“Partying Like It´s 1933”- What Did We Learn and Can We Do Better This Time Around?

There is an ongoing debate about the character of these years, 2017 and now 2018. Maybe stimulated by the recent change of years and nostalgic sentiments, there were some features added to this debate. The core issue suggested is that we are experiencing a major change in the global structure, an epochal rupture, a tipping point, or a Zeitenwende, away from the liberal global order established after the horror of the Second World War. The organizations and institutions of the Bretton Woods system are experiencing, so we learn, an erosion, a devaluation, and are partly supplemented by Chinese-led structures (AIIB, OBOR, etc.). The U.S. in particular is departing from organizations (UNESCO), and global treaties (Kyoto Protocol), giving up on trade regimes (TTIP, TPP) and customary rules (status of Jerusalem), and afflicting damage to other agreements (Iran Vienna agreement), reducing the credibility of established organizations (NATO), and addressing the EU with contempt and ASEAN with neglect. Although the Chinese are more polite, they may agree with the substance of a perceived or claimed need to build a new global (dis)order. Russia does not care much either way, violating rules if convenient. Most of the EU sticks to rules, but it is not united, losing with the UK an important member state, and is not strong enough to serve as a counterweight.

A second, more specific concern is the question of whether there are parallels between 1933 and 2017-18. What was the rise of National Socialism 85 years ago, is now, as some writers suggest, the rise of populism. One and a half years ago, Robert Kagan alerted the public with the piece ‘This is how fascism will come to America’. More recently, the President of the Australian Institute of International Affairs stated that ‘the global order that had shaped the world since the end of World War II was over’. The observer Alex Bayer wrote in Kyiv Post under the header ‘Partying like it’s 1933’ about a world that is ‘being launched upon some kind of destructive course and careening full speed toward as yet unknown disaster’, and sees a situation he compares ‘(i)n this respect … is similar to the year 1933 when the foundations of the subsequent momentous events in world history were laid but the events themselves were yet to take shape’.

The New York Times registers and comments on two new publications with the header ‘Will Democracy Survive President Trump? Two New Books Aren’t Not So Sure’. One of the authors, David Frum, who has a sound Republican background, is quoted as saying ‘if it’s potentially embarrassing to speak too soon, it can also be dangerous to wait too long’. USA Today published a piece by the former under-secretary of state Nicholas Burns under the title ‘America is on the brink of a historic break with Europe, thanks to Trump’.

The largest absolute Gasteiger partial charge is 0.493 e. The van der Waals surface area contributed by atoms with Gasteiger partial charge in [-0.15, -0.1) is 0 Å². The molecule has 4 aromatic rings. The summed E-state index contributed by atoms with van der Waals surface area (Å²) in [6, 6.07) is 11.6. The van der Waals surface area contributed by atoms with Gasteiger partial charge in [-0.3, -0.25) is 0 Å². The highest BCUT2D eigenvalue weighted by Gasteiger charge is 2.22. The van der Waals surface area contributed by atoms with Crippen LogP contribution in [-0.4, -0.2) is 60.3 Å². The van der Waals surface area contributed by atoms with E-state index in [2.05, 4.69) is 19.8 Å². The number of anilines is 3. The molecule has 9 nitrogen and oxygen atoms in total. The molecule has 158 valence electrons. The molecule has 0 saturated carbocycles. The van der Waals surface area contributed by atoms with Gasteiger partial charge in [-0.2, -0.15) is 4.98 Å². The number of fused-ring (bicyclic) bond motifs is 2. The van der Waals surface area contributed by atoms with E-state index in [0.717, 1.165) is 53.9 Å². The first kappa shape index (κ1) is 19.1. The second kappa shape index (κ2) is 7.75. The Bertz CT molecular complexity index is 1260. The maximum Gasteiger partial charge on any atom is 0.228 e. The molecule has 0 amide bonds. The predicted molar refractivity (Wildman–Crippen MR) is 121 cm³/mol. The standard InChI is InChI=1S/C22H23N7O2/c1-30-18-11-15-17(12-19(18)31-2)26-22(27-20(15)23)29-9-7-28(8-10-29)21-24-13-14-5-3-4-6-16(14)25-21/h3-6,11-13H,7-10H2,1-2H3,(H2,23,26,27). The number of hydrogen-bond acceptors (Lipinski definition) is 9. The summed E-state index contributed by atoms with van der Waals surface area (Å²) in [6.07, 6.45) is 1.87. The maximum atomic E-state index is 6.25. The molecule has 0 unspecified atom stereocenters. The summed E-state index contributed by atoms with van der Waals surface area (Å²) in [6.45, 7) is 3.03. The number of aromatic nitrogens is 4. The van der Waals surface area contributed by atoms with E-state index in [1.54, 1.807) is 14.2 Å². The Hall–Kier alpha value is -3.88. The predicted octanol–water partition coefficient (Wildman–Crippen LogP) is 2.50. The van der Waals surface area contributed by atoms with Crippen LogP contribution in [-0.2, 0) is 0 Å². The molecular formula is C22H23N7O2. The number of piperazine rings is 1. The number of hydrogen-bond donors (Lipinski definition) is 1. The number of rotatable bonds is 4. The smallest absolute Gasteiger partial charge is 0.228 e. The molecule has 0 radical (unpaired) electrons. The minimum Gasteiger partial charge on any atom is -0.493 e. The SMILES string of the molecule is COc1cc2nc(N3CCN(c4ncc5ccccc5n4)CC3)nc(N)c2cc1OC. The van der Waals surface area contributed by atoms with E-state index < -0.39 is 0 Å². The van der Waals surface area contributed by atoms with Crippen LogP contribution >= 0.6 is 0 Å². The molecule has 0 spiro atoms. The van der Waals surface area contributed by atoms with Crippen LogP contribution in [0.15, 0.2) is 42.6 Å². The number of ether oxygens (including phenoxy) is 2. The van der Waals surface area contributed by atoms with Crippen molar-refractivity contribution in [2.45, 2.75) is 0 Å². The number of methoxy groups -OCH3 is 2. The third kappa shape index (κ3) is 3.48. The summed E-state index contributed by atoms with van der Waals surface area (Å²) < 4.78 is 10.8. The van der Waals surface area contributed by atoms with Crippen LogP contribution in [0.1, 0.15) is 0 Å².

It is very difficult during the course of ongoing events not to lose perspective. Very true. But most of the consequences of 1917, for example, were not quite anticipated, as was the trajectory of 1933. The end of the East-West conflict in 1989 surprised most professional pundits. The financial crashes of 2007-08 came over the world in a similar fashion. So this week’s question is: Do we think that we can do better now?

 – Klaus Segbers

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  1. Thilo Bodenstein 1 year ago

    It is not far-fetched to compare the events of 2017 to those in 1917. Both years are a rupture in the structure of the global system and domestic regimes of leading countries. Brexit, the Trump administration, the rise of China threatens the global order as we know it. Populists challenge the very idea of liberal democracy. The number of citizens supportive of Western values is shrinking. And yet, there simply is no credible and powerful alternative blueprint to rally around as in 1917. Most Europeans are still happy to have a European passport, Paris remains an attractive travel destination even for Trump supporters, and China’s political system has no global appeal. To be sure, the ‘the end of history’ moment is over and the liberal domestic and global order is under stress. But sheer inertia may prevent a disaster.

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  2. Justas Paleckis 1 year ago